What’s In Our New Sensory Room?
We recently shared an update about the completion of our wonderful new sensory room. Today, we thought we would share some of the sensory equipment that our young people enjoy using in this calm and tranquil space. Rachel McCartney, our Speech and Language Therapist has written some information that we hope you’ll find to be insightful.
This helps support and develop the tactile (touch) sensory system. The different surfaces and shapes support individuals to coordinate movements, develop fine motor skills (through opening/closing locks, pressing buttons, zips, switches, laces, etc) and differentiate textures. Having something to fidget and touch may also support the individual to calm down when upset or anxious by allowing the brain to focus on what the hands are doing, rather than what is causing stress.
Bubble tubes are large water-filled tubes that contain colour-changing lights at the bottom. Water is pumped around a tube while the light at the bottom is constantly changing colour. Air is blown into the tube making bubbles shimmer and flicker, resulting in a calming effect that also draws the attention of the individual. In addition, the air being blown into the tube creates soft vibrations to allow tactile feedback.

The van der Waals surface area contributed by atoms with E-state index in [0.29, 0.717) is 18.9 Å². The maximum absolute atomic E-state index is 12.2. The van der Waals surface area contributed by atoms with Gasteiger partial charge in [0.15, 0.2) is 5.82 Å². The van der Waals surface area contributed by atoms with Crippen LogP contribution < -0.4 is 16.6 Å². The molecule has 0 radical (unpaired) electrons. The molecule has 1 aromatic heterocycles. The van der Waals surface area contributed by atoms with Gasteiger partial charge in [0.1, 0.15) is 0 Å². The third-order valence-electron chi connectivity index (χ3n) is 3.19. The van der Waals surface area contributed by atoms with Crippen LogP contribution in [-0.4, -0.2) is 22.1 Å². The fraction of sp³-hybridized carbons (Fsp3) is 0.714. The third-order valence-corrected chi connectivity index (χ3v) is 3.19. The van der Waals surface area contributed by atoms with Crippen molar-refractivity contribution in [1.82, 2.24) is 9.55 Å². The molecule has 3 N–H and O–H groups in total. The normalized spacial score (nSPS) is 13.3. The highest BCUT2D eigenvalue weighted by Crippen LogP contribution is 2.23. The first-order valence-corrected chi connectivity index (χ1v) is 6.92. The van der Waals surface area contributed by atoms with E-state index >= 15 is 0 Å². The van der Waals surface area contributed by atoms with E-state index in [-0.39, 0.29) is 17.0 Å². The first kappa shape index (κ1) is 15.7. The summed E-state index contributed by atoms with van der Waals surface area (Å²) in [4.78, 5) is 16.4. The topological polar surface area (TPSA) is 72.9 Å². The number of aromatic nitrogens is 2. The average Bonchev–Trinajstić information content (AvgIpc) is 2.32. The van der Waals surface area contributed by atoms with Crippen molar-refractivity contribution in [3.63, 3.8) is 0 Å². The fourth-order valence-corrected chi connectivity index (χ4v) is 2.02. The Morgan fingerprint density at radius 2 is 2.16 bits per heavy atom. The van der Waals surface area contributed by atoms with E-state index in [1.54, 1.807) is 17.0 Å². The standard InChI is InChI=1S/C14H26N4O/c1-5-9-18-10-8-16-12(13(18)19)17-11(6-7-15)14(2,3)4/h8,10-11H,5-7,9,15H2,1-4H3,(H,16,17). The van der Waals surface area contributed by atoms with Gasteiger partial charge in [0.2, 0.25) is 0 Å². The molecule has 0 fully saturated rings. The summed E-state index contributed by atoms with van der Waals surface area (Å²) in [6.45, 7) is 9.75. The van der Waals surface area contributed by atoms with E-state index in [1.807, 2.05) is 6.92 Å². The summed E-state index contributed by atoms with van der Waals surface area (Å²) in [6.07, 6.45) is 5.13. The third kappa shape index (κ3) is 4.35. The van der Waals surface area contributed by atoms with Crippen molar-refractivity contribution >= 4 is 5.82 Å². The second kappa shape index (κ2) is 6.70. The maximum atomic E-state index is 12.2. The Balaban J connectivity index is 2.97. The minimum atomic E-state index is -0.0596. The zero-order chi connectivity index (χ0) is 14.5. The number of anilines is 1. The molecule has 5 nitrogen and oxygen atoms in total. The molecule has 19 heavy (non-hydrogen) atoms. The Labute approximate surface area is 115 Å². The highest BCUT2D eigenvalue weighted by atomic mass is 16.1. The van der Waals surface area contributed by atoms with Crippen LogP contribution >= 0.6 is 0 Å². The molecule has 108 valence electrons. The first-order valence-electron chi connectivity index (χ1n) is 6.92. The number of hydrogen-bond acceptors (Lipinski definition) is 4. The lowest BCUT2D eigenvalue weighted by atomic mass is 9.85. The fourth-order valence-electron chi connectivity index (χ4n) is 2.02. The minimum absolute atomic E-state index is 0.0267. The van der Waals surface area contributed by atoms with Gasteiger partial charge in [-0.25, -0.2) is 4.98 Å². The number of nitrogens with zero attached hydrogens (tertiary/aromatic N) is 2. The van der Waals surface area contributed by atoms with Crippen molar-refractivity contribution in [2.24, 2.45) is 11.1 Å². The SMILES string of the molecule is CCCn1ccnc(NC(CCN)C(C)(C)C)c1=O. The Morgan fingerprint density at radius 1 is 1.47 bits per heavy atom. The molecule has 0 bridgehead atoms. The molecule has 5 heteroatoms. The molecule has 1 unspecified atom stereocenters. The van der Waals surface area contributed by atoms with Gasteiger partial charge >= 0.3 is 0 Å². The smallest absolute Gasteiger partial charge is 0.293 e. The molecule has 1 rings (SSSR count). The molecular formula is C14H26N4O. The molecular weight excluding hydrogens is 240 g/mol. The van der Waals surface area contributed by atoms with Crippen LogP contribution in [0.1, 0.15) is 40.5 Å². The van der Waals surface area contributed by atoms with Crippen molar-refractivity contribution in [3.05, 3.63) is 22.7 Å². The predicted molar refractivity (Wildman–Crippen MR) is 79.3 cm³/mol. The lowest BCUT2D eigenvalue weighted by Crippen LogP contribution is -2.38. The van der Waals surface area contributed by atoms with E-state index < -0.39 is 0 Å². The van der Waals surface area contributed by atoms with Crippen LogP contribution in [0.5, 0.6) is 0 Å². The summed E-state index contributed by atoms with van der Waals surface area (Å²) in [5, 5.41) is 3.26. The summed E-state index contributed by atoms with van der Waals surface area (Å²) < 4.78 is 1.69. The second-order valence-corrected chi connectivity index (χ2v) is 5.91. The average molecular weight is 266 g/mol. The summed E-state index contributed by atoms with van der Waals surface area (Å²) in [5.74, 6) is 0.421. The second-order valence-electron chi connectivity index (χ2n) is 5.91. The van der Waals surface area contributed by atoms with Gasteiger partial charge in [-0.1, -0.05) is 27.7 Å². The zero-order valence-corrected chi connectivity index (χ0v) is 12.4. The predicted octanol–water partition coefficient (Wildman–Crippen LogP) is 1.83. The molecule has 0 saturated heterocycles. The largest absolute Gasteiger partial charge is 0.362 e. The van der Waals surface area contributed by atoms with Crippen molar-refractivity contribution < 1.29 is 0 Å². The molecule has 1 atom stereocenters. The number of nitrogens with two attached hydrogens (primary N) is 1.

Bubble tubes are both attention-grabbing and mesmerising, but also calming and soothing. They are a great way to encourage visual development and communication skills.
These are groups of string-like lights or strands that support and develop both the visual and tactile sensory systems. Fibre optics provide a stimulating, yet safe, interaction without electricity or heat. The interaction is relaxing, bright, and colourful, and it supports the development of cause and effect as well as a calming visual effect when an individual is anxious or upset.
These large peanut-shaped exercise balls are used for balance and coordination training, strengthening, gross motor, and proprioceptive (our awareness of our bodies and what they are doing without having to look) activities. They are stable and easy to sit on (due to the ‘dip’ in the middle) to develop core stability and strength. In addition, pressure can be safely applied using the ball to allow the individual to calm down.
This provides ‘water effect’ lighting and a variety of nature sounds that supports both visual and auditory feedback and development. These are both known to create a calming and relaxing effect on the mind which helps decrease stress and anxiety by shifting focus from thoughts and stresses to the soothing lights and sounds in the sensory environment.
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